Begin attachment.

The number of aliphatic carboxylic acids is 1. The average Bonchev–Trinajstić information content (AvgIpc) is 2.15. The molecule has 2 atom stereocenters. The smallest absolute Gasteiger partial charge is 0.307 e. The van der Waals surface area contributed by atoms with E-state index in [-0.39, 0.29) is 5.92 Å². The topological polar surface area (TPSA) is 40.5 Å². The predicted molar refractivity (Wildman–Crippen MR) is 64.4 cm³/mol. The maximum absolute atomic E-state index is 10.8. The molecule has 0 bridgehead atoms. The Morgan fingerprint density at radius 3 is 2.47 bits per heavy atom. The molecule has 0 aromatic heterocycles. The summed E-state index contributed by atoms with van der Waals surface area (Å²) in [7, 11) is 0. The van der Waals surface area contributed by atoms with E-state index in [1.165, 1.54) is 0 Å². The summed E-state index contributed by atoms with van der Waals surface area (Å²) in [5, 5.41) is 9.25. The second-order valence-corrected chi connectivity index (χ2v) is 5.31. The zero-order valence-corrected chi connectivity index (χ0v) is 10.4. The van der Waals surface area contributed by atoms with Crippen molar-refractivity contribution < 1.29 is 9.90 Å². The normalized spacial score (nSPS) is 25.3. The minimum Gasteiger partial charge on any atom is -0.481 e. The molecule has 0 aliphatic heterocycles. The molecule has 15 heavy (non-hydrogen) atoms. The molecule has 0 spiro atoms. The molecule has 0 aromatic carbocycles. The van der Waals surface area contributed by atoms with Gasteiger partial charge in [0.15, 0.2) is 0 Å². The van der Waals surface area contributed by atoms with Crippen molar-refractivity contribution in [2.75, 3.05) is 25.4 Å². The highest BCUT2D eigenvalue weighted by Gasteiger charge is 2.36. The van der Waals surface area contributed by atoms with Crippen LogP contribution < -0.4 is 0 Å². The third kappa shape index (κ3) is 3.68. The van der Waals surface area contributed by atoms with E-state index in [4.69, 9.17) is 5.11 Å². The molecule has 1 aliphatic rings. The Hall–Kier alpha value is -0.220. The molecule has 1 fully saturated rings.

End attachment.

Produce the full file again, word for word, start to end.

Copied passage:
The number of aliphatic carboxylic acids is 1. The average Bonchev–Trinajstić information content (AvgIpc) is 2.15. The molecule has 2 atom stereocenters. The smallest absolute Gasteiger partial charge is 0.307 e. The van der Waals surface area contributed by atoms with E-state index in [-0.39, 0.29) is 5.92 Å². The topological polar surface area (TPSA) is 40.5 Å². The predicted molar refractivity (Wildman–Crippen MR) is 64.4 cm³/mol. The maximum absolute atomic E-state index is 10.8. The molecule has 0 bridgehead atoms. The Morgan fingerprint density at radius 3 is 2.47 bits per heavy atom. The molecule has 0 aromatic heterocycles. The summed E-state index contributed by atoms with van der Waals surface area (Å²) in [7, 11) is 0. The van der Waals surface area contributed by atoms with E-state index in [1.165, 1.54) is 0 Å². The summed E-state index contributed by atoms with van der Waals surface area (Å²) in [5, 5.41) is 9.25. The second-order valence-corrected chi connectivity index (χ2v) is 5.31. The zero-order valence-corrected chi connectivity index (χ0v) is 10.4. The van der Waals surface area contributed by atoms with Crippen molar-refractivity contribution < 1.29 is 9.90 Å². The normalized spacial score (nSPS) is 25.3. The minimum Gasteiger partial charge on any atom is -0.481 e. The molecule has 0 aliphatic heterocycles. The molecule has 15 heavy (non-hydrogen) atoms. The molecule has 0 spiro atoms. The molecule has 0 aromatic carbocycles. The van der Waals surface area contributed by atoms with Gasteiger partial charge in [0.15, 0.2) is 0 Å². The van der Waals surface area contributed by atoms with Crippen molar-refractivity contribution in [2.75, 3.05) is 25.4 Å². The highest BCUT2D eigenvalue weighted by Gasteiger charge is 2.36. The van der Waals surface area contributed by atoms with Crippen LogP contribution < -0.4 is 0 Å². The third kappa shape index (κ3) is 3.68. The van der Waals surface area contributed by atoms with E-state index in [4.69, 9.17) is 5.11 Å². The molecule has 1 aliphatic rings. The Hall–Kier alpha value is -0.220. The molecule has 1 fully saturated rings.